God’s Narrow And Wide Angle Lenses

God’s Narrow and Wide-Angle Lenses

“Though he brings grief, he will show compassion, so great is his unfailing love. For he does not willingly bring affliction or grief to the children of men.”

—Lamentations 3:32-33

When my paralyzing accident happened, I know the Lord took no pleasure in it. I believe it pained his heart to see me hurt, just as any father has compassion on his child. Yet I also know it pleased the Lord to permit my accident. He was as delighted then as he is now to work it all out for my good and his glory. Sound confusing? I can understand why: in some Scriptures God is described as grieving over affliction; in others it doesn’t seem to bother him.

Dr. John Piper explains it this way: God has the capacity to look at the world through two lenses, a narrow lens and a wide-angle lens. When the Lord looks at a painful event through the narrow lens, he sees the tragedy for what it is in itself, and he is deeply grieved, as Ezekiel 18:32 says: “I take no pleasure in the death of anyone, declares the Sovereign LORD.” He hates the isolated incident of disease, crime, or violence.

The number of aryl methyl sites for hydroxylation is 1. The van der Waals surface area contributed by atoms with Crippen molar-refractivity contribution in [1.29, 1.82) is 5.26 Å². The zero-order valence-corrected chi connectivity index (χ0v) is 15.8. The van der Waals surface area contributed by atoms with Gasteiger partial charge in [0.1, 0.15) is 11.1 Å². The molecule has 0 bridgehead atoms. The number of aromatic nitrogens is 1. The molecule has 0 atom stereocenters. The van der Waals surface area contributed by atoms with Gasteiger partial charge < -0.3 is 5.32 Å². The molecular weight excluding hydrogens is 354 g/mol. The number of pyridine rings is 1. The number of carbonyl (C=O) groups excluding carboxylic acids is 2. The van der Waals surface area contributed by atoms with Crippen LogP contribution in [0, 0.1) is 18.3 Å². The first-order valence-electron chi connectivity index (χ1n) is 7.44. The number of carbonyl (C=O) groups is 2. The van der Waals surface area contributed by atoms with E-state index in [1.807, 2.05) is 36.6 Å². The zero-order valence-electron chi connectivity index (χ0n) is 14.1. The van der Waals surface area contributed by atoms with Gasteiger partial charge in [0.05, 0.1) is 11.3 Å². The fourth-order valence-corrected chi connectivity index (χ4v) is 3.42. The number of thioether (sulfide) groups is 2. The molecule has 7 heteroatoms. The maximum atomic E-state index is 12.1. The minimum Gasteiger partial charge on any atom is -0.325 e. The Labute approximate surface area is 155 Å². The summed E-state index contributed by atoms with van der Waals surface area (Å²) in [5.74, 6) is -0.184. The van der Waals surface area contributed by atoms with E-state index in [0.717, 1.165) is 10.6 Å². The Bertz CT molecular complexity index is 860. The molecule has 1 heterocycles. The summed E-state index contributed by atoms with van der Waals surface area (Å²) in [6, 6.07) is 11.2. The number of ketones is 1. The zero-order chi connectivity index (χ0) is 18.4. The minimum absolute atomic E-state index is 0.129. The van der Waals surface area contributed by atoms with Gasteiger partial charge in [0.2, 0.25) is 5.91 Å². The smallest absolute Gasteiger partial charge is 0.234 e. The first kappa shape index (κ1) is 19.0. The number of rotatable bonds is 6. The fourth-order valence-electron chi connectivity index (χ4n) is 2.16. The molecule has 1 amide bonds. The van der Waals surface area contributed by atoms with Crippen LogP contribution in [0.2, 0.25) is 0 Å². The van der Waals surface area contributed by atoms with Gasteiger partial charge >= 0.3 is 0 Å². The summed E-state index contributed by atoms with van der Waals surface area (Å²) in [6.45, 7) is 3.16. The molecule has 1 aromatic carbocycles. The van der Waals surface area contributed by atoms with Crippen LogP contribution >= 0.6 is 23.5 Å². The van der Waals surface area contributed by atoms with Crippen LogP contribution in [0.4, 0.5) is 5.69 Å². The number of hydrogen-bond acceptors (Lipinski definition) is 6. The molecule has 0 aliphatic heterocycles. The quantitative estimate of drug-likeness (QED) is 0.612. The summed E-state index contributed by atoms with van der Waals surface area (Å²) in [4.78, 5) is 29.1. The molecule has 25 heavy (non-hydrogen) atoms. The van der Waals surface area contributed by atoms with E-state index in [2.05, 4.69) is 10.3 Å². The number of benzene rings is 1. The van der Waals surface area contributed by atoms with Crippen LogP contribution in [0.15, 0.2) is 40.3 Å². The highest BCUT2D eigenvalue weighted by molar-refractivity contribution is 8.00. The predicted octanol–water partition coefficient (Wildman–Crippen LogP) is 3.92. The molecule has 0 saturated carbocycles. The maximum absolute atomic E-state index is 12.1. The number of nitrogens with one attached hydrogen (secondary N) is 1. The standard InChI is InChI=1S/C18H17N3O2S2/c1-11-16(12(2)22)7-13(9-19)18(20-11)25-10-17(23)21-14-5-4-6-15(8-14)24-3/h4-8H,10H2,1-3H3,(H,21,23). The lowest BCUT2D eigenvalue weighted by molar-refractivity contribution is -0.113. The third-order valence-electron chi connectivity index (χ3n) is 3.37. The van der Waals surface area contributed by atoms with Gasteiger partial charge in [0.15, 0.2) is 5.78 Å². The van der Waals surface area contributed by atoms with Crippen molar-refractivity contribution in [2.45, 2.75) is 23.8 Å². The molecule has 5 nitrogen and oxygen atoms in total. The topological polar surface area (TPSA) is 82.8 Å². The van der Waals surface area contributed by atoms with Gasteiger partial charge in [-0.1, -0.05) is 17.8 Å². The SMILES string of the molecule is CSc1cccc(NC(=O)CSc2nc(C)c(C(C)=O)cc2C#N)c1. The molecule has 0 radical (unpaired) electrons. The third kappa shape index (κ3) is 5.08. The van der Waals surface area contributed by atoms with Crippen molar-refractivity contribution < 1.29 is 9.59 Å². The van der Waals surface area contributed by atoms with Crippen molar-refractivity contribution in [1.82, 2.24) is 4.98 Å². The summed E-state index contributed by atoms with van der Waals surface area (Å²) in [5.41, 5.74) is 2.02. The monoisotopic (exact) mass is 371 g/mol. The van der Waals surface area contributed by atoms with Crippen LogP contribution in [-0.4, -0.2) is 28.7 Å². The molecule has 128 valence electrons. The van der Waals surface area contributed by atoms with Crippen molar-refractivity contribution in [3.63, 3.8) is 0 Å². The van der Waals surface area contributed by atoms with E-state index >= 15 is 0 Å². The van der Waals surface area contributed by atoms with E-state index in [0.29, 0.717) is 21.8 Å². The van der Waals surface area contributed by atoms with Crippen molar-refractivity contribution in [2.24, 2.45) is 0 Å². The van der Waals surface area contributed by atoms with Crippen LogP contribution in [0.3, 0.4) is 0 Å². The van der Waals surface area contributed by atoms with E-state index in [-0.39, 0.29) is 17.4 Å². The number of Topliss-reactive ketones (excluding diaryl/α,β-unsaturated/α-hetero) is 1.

But when God looks at a painful event through his wide-angle lens, he sees the tragedy in relation to everything leading up to it, as well as everything that flows from it. He has in mind Romans 8:28, “In all things God works for the good of those who love him,” and Ephesians 1:11, “…according to the plan of him who works out everything in conformity with the purpose of his will.” The connections form a mosaic stretching into eternity. This mosaic—in all its parts of good and evil, dark and light—brings him delight.

God often wills what he despises, because he has two lenses. You can trust him today that your painful trial is part of a pattern. One day you too will put on that wide-angle lens. When you do, what a beautiful mosaic you will see.

My shortsightedness, Lord, keeps me from seeing how pain can result in good. Help me to look through the lens of faith.

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